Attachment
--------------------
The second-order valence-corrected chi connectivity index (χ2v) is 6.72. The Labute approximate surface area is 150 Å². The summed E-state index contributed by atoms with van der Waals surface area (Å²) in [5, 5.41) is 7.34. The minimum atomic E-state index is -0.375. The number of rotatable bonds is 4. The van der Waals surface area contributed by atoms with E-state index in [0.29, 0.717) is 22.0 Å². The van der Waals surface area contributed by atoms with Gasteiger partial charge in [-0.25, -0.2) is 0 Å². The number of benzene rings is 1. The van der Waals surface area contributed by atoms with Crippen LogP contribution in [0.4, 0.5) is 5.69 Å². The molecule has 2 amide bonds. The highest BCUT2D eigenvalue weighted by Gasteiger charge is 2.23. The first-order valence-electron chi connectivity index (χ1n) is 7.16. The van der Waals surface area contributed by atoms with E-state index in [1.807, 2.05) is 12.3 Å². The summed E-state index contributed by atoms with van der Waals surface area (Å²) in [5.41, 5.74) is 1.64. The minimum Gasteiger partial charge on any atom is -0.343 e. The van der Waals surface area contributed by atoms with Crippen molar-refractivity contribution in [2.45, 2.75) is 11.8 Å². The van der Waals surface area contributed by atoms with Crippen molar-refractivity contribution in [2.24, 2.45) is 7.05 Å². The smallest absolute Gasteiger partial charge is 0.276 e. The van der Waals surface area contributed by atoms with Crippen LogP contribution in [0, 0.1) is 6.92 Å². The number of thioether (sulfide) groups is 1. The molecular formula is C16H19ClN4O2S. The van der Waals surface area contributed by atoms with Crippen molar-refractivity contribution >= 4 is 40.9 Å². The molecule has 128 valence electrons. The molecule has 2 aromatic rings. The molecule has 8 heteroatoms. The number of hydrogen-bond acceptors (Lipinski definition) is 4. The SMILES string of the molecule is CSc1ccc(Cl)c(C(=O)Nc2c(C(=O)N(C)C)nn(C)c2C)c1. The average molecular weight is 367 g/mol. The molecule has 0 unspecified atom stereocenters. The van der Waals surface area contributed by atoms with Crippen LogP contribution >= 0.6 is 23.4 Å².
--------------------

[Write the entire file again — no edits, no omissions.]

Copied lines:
The second-order valence-corrected chi connectivity index (χ2v) is 6.72. The Labute approximate surface area is 150 Å². The summed E-state index contributed by atoms with van der Waals surface area (Å²) in [5, 5.41) is 7.34. The minimum atomic E-state index is -0.375. The number of rotatable bonds is 4. The van der Waals surface area contributed by atoms with E-state index in [0.29, 0.717) is 22.0 Å². The van der Waals surface area contributed by atoms with Gasteiger partial charge in [-0.25, -0.2) is 0 Å². The number of benzene rings is 1. The van der Waals surface area contributed by atoms with Crippen LogP contribution in [0.4, 0.5) is 5.69 Å². The molecule has 2 amide bonds. The highest BCUT2D eigenvalue weighted by Gasteiger charge is 2.23. The first-order valence-electron chi connectivity index (χ1n) is 7.16. The van der Waals surface area contributed by atoms with E-state index in [1.807, 2.05) is 12.3 Å². The summed E-state index contributed by atoms with van der Waals surface area (Å²) in [5.41, 5.74) is 1.64. The minimum Gasteiger partial charge on any atom is -0.343 e. The van der Waals surface area contributed by atoms with Crippen molar-refractivity contribution in [2.45, 2.75) is 11.8 Å². The van der Waals surface area contributed by atoms with Crippen molar-refractivity contribution in [2.24, 2.45) is 7.05 Å². The smallest absolute Gasteiger partial charge is 0.276 e. The van der Waals surface area contributed by atoms with Crippen LogP contribution in [0, 0.1) is 6.92 Å². The number of thioether (sulfide) groups is 1. The molecular formula is C16H19ClN4O2S. The van der Waals surface area contributed by atoms with Crippen molar-refractivity contribution >= 4 is 40.9 Å². The molecule has 128 valence electrons. The molecule has 2 aromatic rings. The molecule has 8 heteroatoms. The number of hydrogen-bond acceptors (Lipinski definition) is 4. The SMILES string of the molecule is CSc1ccc(Cl)c(C(=O)Nc2c(C(=O)N(C)C)nn(C)c2C)c1. The average molecular weight is 367 g/mol. The molecule has 0 unspecified atom stereocenters. The van der Waals surface area contributed by atoms with Crippen LogP contribution >= 0.6 is 23.4 Å².